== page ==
CNET challenged Carfection, its car-focused sister brand, to produce a video shot entirely with Apple’s newest device:
This wouldn’t be some quick, rough vlog mind you -Carfection has won numerous awards for its stunning cinematic style, incredible videography talent and high production value. I wanted to see how close the team could get to that same standard using just the iPhone.
Carfection accepted the challenge, and headed to the New Forest National Park in England to shoot a video fo the Ford Mustang Bullitt. The video was shot completely on an iPhone, using third-party lenses from Moment for some scenes, as well as stabilization gimbals and slider.
For comparison’s sake, Carfection usually shoots with “DSLRs like our Panasonic GH5 or even bigger cameras like our Sony FS7.”
Carfection producer Charlie Rose explained that the end result in terms of video quality is mixed. In “great lighting,” the footage looked “amazing,” he said. But in other scenarios, it becomes noticeable that the video was shot on an iPhone:
The car-to-car footage where the Mustang is driving behind our crew car, being filmed, for example; the dynamic range is incredible, considering it’s from a phone camera. But as soon as we started getting closer on some of the details, the noise in the shadows from the processing became more noticeable.
You also don’t get the same depth of field you’d be able to achieve with a big image sensor. That’s a big giveaway that what you’re looking at is shot on an iPhone. It’s difficult to get that cinematic look.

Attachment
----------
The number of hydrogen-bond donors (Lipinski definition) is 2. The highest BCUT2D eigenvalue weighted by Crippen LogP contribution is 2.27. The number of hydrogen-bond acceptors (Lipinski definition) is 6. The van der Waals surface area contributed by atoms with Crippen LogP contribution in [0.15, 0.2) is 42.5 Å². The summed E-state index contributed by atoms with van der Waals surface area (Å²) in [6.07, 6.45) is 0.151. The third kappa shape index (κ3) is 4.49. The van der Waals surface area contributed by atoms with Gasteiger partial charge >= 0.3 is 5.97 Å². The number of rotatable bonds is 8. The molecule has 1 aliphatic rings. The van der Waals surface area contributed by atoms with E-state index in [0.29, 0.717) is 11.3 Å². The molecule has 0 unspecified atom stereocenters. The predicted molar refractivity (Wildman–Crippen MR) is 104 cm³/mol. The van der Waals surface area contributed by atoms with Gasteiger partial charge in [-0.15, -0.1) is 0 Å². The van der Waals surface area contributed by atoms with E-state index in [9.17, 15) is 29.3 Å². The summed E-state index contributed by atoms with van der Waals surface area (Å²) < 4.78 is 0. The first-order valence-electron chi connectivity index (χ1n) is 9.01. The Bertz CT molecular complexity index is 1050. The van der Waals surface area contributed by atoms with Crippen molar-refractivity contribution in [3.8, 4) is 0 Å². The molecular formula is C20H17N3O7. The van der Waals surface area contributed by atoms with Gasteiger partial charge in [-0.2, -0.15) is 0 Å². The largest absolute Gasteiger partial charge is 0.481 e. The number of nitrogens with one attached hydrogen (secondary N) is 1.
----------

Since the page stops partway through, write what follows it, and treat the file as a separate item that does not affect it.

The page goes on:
Rose did have quite a bit of praise for the Filmic Pro editing app on iOS:
Overall it’s impressive. The fact that on an iPhone, you can change up all your shooting settings -ISO, white balance, shutter speed, manual focussing -is amazing. I never would have expected to be able to do that kind of stuff on a phone. But it is fiddly to use.
Rose said that the experience overall was “impressive” and that the triple-camera setup of the iPhone 11 Pro provides a lot of “versatility.” When asked whether he would use the iPhone in his regular workflow, however, Rose said it would be more of a backup motion:
At the moment I can’t see us using it regularly on a shoot. I see it as a potential fallback if you had major equipment failures. It definitely can’t replace our higher-end cameras with bigger sensors. But I’m not sure that’ll ever be the case with a phone unless they introduced a huge sensor that gave that depth of field for video.
We learn something every day, and lots of times it’s that what we learned the day before was wrong.